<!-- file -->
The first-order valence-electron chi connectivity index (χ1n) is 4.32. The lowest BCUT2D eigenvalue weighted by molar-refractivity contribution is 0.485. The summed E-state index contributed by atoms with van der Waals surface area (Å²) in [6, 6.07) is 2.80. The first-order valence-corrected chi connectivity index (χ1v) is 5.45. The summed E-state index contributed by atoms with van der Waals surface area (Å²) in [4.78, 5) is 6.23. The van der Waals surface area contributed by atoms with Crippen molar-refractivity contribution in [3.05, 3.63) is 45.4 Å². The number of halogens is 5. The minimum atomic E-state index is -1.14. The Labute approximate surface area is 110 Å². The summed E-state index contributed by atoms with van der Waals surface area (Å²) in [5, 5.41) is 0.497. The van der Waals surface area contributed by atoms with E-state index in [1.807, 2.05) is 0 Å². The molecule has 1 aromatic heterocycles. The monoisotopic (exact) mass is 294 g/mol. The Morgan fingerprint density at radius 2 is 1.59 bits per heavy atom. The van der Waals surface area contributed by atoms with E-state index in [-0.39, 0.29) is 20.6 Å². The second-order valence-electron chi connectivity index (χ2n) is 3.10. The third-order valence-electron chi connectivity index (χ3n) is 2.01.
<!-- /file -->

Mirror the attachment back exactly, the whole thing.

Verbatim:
The first-order valence-electron chi connectivity index (χ1n) is 4.32. The lowest BCUT2D eigenvalue weighted by molar-refractivity contribution is 0.485. The summed E-state index contributed by atoms with van der Waals surface area (Å²) in [6, 6.07) is 2.80. The first-order valence-corrected chi connectivity index (χ1v) is 5.45. The summed E-state index contributed by atoms with van der Waals surface area (Å²) in [4.78, 5) is 6.23. The van der Waals surface area contributed by atoms with Crippen molar-refractivity contribution in [3.05, 3.63) is 45.4 Å². The number of halogens is 5. The minimum atomic E-state index is -1.14. The Labute approximate surface area is 110 Å². The summed E-state index contributed by atoms with van der Waals surface area (Å²) in [5, 5.41) is 0.497. The van der Waals surface area contributed by atoms with E-state index in [1.807, 2.05) is 0 Å². The molecule has 1 aromatic heterocycles. The monoisotopic (exact) mass is 294 g/mol. The Morgan fingerprint density at radius 2 is 1.59 bits per heavy atom. The van der Waals surface area contributed by atoms with E-state index in [-0.39, 0.29) is 20.6 Å². The second-order valence-electron chi connectivity index (χ2n) is 3.10. The third-order valence-electron chi connectivity index (χ3n) is 2.01.